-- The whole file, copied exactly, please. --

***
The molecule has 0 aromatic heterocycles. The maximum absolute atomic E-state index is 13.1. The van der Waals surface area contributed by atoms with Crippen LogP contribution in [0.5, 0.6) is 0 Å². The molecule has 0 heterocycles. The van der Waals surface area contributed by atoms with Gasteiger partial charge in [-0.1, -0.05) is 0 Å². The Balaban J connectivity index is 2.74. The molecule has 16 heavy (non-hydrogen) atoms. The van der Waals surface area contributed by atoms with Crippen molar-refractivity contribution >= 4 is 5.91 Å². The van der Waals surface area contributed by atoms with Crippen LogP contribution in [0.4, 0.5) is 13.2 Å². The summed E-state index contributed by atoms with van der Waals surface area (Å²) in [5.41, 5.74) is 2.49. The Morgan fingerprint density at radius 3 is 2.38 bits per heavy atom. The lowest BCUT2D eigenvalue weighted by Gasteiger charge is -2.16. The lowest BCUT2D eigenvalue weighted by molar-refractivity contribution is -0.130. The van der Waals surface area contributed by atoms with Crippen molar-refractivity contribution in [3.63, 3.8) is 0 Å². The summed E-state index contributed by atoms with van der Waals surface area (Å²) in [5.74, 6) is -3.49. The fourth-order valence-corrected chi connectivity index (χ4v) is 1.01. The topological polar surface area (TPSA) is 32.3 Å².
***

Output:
The molecule has 0 aromatic heterocycles. The maximum absolute atomic E-state index is 13.1. The van der Waals surface area contributed by atoms with Crippen LogP contribution in [0.5, 0.6) is 0 Å². The molecule has 0 heterocycles. The van der Waals surface area contributed by atoms with Gasteiger partial charge in [-0.1, -0.05) is 0 Å². The Balaban J connectivity index is 2.74. The molecule has 16 heavy (non-hydrogen) atoms. The van der Waals surface area contributed by atoms with Crippen molar-refractivity contribution >= 4 is 5.91 Å². The van der Waals surface area contributed by atoms with Crippen LogP contribution in [0.4, 0.5) is 13.2 Å². The summed E-state index contributed by atoms with van der Waals surface area (Å²) in [5.41, 5.74) is 2.49. The Morgan fingerprint density at radius 3 is 2.38 bits per heavy atom. The lowest BCUT2D eigenvalue weighted by Gasteiger charge is -2.16. The lowest BCUT2D eigenvalue weighted by molar-refractivity contribution is -0.130. The van der Waals surface area contributed by atoms with Crippen molar-refractivity contribution in [3.63, 3.8) is 0 Å². The summed E-state index contributed by atoms with van der Waals surface area (Å²) in [5.74, 6) is -3.49. The fourth-order valence-corrected chi connectivity index (χ4v) is 1.01. The topological polar surface area (TPSA) is 32.3 Å².